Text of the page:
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How Can A Poor Man Stand Such Times And Live?

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posted on Aug, 12 2011 @ 06:13 PM
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From Blind Alfred Reed all the way back in 1929. Time may pass, but the war on the poor was being waged by the elite back then as it is now. Here's to a time when life and music were simpler...







Any other old (pre-1940) blues/folk music lovers out there?




posted on Aug, 12 2011 @ 06:15 PM
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Yeah I know, pretty weak thread. But it's my first try so I figured it's better to get something small right than it is to screw up something big.



posted on Aug, 13 2011 @ 04:02 PM
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reply to post by HenryTwoTimes
 


how you ask? rock and roll \m/



posted on Aug, 16 2011 @ 02:21 AM
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Let's see if this link will work... i'm so tired (it might take a second to load)
new.music.yahoo.com...
edit on 16-8-2011 by trika3000 because: (no reason given)



posted on Aug, 16 2011 @ 02:08 PM
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My last comment and post, "I'm so Tired" is actually a new song, but fits in with the early style of blues.

This song, "When the Levee Breaks", by Memphis Minnie and Joe Mccoys (which was redone in the '70s by Led Zepplin), is from 1929.

More in line with your post about "How Can A Poor Man Stand Such Times And Live?", i've seen how fitting old blues could be from the modern era in terms of lyrical content. It seems folks always have had the same troubles.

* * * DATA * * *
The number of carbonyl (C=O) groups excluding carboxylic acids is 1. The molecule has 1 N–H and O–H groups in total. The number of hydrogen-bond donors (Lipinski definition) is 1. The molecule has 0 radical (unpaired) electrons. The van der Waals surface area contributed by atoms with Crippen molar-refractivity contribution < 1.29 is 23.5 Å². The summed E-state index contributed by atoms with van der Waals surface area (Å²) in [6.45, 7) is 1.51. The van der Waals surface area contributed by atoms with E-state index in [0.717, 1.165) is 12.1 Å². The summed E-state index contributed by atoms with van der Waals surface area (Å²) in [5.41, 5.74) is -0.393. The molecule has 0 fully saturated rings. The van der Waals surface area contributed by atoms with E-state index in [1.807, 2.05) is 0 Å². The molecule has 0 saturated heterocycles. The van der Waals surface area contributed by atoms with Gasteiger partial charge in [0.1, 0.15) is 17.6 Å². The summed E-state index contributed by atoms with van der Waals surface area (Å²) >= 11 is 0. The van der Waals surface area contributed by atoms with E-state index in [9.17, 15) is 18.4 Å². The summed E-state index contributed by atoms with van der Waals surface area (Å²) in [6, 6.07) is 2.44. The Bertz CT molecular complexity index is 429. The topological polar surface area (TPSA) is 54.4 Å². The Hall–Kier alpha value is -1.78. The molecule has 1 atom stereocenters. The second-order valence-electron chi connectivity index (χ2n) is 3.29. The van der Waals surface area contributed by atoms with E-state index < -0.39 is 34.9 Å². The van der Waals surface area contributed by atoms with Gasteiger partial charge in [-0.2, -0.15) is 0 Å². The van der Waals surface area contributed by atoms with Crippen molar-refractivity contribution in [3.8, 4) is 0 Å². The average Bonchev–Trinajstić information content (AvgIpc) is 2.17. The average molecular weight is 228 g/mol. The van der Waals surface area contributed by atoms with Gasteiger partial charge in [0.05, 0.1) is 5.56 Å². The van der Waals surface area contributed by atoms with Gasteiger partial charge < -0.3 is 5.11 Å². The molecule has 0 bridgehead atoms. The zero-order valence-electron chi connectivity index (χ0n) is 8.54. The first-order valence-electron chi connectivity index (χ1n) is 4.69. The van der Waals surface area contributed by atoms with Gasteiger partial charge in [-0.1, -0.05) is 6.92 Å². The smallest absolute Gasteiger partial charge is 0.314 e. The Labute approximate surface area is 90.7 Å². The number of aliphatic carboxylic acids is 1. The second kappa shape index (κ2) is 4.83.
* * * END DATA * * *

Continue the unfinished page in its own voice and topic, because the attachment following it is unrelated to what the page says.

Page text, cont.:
i lived and owned property in the flood plain, between the Big Muddy and Mississippi Rivers, which eventually flooded me out in 2008 (then in 2011 we seen the highest water rise since 1927). This had made me always kept my eye on the N.O.A.A. web-site for flood warnings.
i also checked back in history for flood records and became very accustomed to the waters rising and how far i could expect them to rise judging on rain fall and projections. As folks talk a lot about weird weather patterns and such, flooding on the Mississippi, Missouri and Ohio rivers is very common and has a long history (obviously because a song was written about it).
Actually, what is rare is that it sometimes it doesn't flood. In the early 2000s it didn't flood as much and quickly drained off when the rivers did get high, leaving many shocked when it started to flood again as if they had forgotten how often the Mississppi floods. Similar to panic about Earthquakes, Hurricanes, Wild fires and what not, the big blue ball keeps on rolling along


edit on 16-8-2011 by trika3000 because: (no reason given)



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